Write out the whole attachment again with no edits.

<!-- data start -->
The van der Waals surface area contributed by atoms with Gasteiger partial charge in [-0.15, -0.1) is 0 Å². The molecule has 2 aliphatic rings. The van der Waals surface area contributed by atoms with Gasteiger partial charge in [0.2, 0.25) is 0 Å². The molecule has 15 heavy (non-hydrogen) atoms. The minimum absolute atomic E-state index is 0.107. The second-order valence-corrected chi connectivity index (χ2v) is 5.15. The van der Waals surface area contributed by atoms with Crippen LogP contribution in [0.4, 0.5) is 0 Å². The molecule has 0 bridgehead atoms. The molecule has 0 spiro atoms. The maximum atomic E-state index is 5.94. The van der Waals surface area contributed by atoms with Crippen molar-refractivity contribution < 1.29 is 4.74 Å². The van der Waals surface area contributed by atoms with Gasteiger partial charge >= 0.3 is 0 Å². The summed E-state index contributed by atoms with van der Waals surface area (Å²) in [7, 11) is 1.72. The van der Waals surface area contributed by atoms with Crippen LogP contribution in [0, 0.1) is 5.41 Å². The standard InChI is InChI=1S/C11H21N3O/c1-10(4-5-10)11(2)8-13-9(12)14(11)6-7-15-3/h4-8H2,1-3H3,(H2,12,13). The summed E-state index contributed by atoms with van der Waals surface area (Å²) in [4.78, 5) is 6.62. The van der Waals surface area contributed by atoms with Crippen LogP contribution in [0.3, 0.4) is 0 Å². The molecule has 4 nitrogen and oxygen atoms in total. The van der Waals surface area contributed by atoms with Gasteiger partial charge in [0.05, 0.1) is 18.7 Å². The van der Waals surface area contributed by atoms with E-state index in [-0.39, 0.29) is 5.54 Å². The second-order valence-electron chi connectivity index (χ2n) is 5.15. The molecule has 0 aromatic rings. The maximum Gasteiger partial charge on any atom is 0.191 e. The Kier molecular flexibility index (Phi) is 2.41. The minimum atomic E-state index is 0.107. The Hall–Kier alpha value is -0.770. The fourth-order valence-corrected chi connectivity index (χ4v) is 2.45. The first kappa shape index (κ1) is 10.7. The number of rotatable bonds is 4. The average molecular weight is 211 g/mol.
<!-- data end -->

The van der Waals surface area contributed by atoms with Gasteiger partial charge in [-0.15, -0.1) is 0 Å². The molecule has 2 aliphatic rings. The van der Waals surface area contributed by atoms with Gasteiger partial charge in [0.2, 0.25) is 0 Å². The molecule has 15 heavy (non-hydrogen) atoms. The minimum absolute atomic E-state index is 0.107. The second-order valence-corrected chi connectivity index (χ2v) is 5.15. The van der Waals surface area contributed by atoms with Crippen LogP contribution in [0.4, 0.5) is 0 Å². The molecule has 0 bridgehead atoms. The molecule has 0 spiro atoms. The maximum atomic E-state index is 5.94. The van der Waals surface area contributed by atoms with Crippen molar-refractivity contribution < 1.29 is 4.74 Å². The van der Waals surface area contributed by atoms with Gasteiger partial charge >= 0.3 is 0 Å². The summed E-state index contributed by atoms with van der Waals surface area (Å²) in [7, 11) is 1.72. The van der Waals surface area contributed by atoms with Crippen LogP contribution in [0, 0.1) is 5.41 Å². The standard InChI is InChI=1S/C11H21N3O/c1-10(4-5-10)11(2)8-13-9(12)14(11)6-7-15-3/h4-8H2,1-3H3,(H2,12,13). The summed E-state index contributed by atoms with van der Waals surface area (Å²) in [4.78, 5) is 6.62. The van der Waals surface area contributed by atoms with Crippen LogP contribution in [0.3, 0.4) is 0 Å². The molecule has 4 nitrogen and oxygen atoms in total. The van der Waals surface area contributed by atoms with Gasteiger partial charge in [0.05, 0.1) is 18.7 Å². The van der Waals surface area contributed by atoms with E-state index in [-0.39, 0.29) is 5.54 Å². The second-order valence-electron chi connectivity index (χ2n) is 5.15. The molecule has 0 aromatic rings. The maximum Gasteiger partial charge on any atom is 0.191 e. The Kier molecular flexibility index (Phi) is 2.41. The minimum atomic E-state index is 0.107. The Hall–Kier alpha value is -0.770. The fourth-order valence-corrected chi connectivity index (χ4v) is 2.45. The first kappa shape index (κ1) is 10.7. The number of rotatable bonds is 4. The average molecular weight is 211 g/mol.